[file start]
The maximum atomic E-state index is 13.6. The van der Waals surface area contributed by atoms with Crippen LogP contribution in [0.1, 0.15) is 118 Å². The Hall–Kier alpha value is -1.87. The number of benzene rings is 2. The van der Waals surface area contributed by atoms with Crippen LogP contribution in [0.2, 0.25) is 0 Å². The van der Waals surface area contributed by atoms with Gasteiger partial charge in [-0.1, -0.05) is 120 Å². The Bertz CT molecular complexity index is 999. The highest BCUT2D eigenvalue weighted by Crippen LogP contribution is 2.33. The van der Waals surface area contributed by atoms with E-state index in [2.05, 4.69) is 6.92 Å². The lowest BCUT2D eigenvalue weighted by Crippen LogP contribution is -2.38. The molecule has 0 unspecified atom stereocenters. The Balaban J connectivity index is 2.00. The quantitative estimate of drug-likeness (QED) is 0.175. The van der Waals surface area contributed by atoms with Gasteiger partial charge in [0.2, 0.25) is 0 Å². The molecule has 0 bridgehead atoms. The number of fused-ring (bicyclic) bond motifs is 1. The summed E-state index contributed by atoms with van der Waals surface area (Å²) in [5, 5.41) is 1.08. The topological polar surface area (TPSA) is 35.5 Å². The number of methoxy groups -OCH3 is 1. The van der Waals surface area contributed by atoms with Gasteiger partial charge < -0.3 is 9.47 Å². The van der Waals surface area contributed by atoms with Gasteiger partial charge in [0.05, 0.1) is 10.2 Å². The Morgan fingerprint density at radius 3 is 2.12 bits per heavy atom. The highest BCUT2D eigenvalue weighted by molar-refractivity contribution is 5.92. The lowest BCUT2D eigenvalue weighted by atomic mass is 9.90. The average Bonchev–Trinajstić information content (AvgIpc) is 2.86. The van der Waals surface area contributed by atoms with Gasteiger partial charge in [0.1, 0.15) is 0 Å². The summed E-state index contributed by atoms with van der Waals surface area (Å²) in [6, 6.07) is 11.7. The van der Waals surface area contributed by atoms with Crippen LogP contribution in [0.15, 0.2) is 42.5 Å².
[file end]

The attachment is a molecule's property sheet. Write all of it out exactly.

The maximum atomic E-state index is 13.6. The van der Waals surface area contributed by atoms with Crippen LogP contribution in [0.1, 0.15) is 118 Å². The Hall–Kier alpha value is -1.87. The number of benzene rings is 2. The van der Waals surface area contributed by atoms with Crippen LogP contribution in [0.2, 0.25) is 0 Å². The van der Waals surface area contributed by atoms with Gasteiger partial charge in [-0.1, -0.05) is 120 Å². The Bertz CT molecular complexity index is 999. The highest BCUT2D eigenvalue weighted by Crippen LogP contribution is 2.33. The van der Waals surface area contributed by atoms with E-state index in [2.05, 4.69) is 6.92 Å². The lowest BCUT2D eigenvalue weighted by Crippen LogP contribution is -2.38. The molecule has 0 unspecified atom stereocenters. The Balaban J connectivity index is 2.00. The quantitative estimate of drug-likeness (QED) is 0.175. The van der Waals surface area contributed by atoms with Gasteiger partial charge in [0.2, 0.25) is 0 Å². The molecule has 0 bridgehead atoms. The number of fused-ring (bicyclic) bond motifs is 1. The summed E-state index contributed by atoms with van der Waals surface area (Å²) in [5, 5.41) is 1.08. The topological polar surface area (TPSA) is 35.5 Å². The number of methoxy groups -OCH3 is 1. The van der Waals surface area contributed by atoms with Gasteiger partial charge < -0.3 is 9.47 Å². The van der Waals surface area contributed by atoms with Gasteiger partial charge in [0.05, 0.1) is 10.2 Å². The Morgan fingerprint density at radius 3 is 2.12 bits per heavy atom. The highest BCUT2D eigenvalue weighted by molar-refractivity contribution is 5.92. The lowest BCUT2D eigenvalue weighted by atomic mass is 9.90. The average Bonchev–Trinajstić information content (AvgIpc) is 2.86. The van der Waals surface area contributed by atoms with Gasteiger partial charge in [0.1, 0.15) is 0 Å². The summed E-state index contributed by atoms with van der Waals surface area (Å²) in [6, 6.07) is 11.7. The van der Waals surface area contributed by atoms with Crippen LogP contribution in [0.15, 0.2) is 42.5 Å².